"It’s obvious to anybody that the mind does much more than solve problems," Yale computer scientist David Gelernter says in his Big Think interview
ut in a more fundamental way, it is obvious to anybody—maybe obvious to anybody who is not in AI—that if I am working at my computer and I get tired and I lean back and look out the window and just watch the passing scene, I’m still thinking; my mind hasn’t shut down." Blending analytical thinking with dreaming and feeling
is central to Gelernter's prescriptions for artificial intelligence—just as blending intellect and passion has long been a mark of Gelernter's own work.
The legendary computer programmer and author of such books as "The Muse in the Machine" spends most of his time these days painting; he describes himself as a professional "image thinker.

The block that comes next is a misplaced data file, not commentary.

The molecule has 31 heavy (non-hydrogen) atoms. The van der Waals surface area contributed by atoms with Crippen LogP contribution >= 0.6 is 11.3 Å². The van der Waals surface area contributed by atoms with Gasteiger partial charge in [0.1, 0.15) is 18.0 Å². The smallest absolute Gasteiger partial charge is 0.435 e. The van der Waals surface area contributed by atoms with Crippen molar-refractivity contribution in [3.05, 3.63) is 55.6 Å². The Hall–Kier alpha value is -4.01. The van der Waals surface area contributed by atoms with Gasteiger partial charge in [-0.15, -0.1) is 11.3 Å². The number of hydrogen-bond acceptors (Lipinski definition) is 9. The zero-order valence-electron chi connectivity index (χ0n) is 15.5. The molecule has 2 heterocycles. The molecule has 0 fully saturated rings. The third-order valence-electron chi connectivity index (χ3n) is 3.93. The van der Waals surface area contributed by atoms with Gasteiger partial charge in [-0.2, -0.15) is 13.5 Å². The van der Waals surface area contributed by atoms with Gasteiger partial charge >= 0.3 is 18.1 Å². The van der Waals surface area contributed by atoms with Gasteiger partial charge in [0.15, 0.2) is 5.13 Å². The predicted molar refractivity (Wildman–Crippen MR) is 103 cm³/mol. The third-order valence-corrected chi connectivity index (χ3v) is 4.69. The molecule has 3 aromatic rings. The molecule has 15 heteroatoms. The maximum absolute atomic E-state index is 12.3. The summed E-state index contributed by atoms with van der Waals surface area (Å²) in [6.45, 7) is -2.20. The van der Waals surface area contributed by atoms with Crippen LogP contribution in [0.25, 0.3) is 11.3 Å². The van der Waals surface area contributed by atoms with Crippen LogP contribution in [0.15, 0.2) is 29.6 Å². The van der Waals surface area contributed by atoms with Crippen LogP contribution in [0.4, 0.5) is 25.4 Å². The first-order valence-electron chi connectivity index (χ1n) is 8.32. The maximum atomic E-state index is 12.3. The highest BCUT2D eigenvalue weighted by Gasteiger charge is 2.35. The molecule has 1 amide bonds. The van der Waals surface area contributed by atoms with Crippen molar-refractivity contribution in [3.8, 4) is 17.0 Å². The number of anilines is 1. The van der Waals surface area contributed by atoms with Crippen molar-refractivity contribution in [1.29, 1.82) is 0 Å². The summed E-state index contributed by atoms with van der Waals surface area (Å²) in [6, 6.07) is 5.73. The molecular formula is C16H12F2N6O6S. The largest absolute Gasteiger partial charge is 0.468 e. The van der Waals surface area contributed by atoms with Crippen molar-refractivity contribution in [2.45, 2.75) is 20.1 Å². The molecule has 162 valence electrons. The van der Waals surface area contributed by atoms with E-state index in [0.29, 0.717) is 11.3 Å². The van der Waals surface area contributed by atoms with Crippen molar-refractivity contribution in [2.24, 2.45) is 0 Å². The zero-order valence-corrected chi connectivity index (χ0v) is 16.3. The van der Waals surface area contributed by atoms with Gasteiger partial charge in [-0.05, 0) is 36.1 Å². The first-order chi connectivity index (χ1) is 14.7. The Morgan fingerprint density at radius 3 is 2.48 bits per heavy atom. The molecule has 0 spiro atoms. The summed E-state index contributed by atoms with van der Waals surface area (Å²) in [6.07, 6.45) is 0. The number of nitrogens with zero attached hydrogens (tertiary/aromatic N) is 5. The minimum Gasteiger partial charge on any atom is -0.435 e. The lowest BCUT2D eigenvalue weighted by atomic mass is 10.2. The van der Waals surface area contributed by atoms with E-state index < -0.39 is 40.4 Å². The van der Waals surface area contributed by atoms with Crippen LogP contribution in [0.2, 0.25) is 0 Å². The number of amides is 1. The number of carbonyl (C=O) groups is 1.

" Despite some trepidation about what technology will bring in the years ahead, he finds the expanding graphical capabilities of our computing devices "tremendously exciting
," and looks forward to a future practically tailor-made "for showing pictures, for seeing pictures, for seeing things."
Gelernter also discusses his latest book, "Judaism: A Way of Being," and why he believes the Jewish tradition to be the most important intellectual development in Western history
. The survivor of a nearly fatal attack by the Unabomber in 1993, he notes the special perspective Jewish people have on terrorism—it "has always," he says, "been a weapon of choice of Jew-haters and Israel-haters"—but declares bluntly that he is "not a victim," and stresses his refusal to let the incident deter him in any way from his intellectual (and emotional) pursuits.